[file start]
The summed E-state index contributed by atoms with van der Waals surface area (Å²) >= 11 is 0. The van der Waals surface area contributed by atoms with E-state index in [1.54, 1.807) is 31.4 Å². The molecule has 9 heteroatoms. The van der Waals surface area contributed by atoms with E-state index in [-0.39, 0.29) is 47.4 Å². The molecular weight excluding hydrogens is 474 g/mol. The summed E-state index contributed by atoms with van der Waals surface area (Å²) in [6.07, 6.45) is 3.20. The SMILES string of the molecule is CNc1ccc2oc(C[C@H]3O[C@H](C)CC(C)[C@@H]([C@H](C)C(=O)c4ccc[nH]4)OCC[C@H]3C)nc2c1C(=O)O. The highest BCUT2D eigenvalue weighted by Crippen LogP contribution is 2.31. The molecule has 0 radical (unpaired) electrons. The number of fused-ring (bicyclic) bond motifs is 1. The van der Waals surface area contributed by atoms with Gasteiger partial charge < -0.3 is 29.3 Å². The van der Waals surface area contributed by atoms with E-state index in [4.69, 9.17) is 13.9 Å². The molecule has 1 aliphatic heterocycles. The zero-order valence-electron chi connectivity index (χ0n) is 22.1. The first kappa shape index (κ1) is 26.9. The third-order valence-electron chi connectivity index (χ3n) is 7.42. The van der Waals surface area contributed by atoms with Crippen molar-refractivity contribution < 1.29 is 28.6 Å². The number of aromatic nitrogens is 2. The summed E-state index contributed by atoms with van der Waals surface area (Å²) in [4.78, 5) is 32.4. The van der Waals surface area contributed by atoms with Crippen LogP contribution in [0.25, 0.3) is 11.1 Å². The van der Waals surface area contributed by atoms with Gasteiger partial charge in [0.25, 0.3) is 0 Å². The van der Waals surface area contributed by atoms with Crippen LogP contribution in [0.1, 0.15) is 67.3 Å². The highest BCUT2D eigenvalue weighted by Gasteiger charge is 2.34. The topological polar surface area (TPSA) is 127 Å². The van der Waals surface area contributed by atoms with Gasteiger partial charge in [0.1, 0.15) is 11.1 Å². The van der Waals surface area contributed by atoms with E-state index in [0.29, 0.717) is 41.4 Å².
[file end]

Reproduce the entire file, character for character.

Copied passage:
The summed E-state index contributed by atoms with van der Waals surface area (Å²) >= 11 is 0. The van der Waals surface area contributed by atoms with E-state index in [1.54, 1.807) is 31.4 Å². The molecule has 9 heteroatoms. The van der Waals surface area contributed by atoms with E-state index in [-0.39, 0.29) is 47.4 Å². The molecular weight excluding hydrogens is 474 g/mol. The summed E-state index contributed by atoms with van der Waals surface area (Å²) in [6.07, 6.45) is 3.20. The SMILES string of the molecule is CNc1ccc2oc(C[C@H]3O[C@H](C)CC(C)[C@@H]([C@H](C)C(=O)c4ccc[nH]4)OCC[C@H]3C)nc2c1C(=O)O. The highest BCUT2D eigenvalue weighted by Crippen LogP contribution is 2.31. The molecule has 0 radical (unpaired) electrons. The number of fused-ring (bicyclic) bond motifs is 1. The van der Waals surface area contributed by atoms with Gasteiger partial charge < -0.3 is 29.3 Å². The van der Waals surface area contributed by atoms with E-state index in [4.69, 9.17) is 13.9 Å². The molecule has 1 aliphatic heterocycles. The zero-order valence-electron chi connectivity index (χ0n) is 22.1. The first kappa shape index (κ1) is 26.9. The third-order valence-electron chi connectivity index (χ3n) is 7.42. The van der Waals surface area contributed by atoms with Crippen molar-refractivity contribution < 1.29 is 28.6 Å². The number of aromatic nitrogens is 2. The summed E-state index contributed by atoms with van der Waals surface area (Å²) in [4.78, 5) is 32.4. The van der Waals surface area contributed by atoms with Crippen LogP contribution in [0.25, 0.3) is 11.1 Å². The van der Waals surface area contributed by atoms with Gasteiger partial charge in [0.25, 0.3) is 0 Å². The van der Waals surface area contributed by atoms with Crippen LogP contribution in [0.1, 0.15) is 67.3 Å². The highest BCUT2D eigenvalue weighted by Gasteiger charge is 2.34. The topological polar surface area (TPSA) is 127 Å². The van der Waals surface area contributed by atoms with Gasteiger partial charge in [0.1, 0.15) is 11.1 Å². The van der Waals surface area contributed by atoms with E-state index in [0.29, 0.717) is 41.4 Å².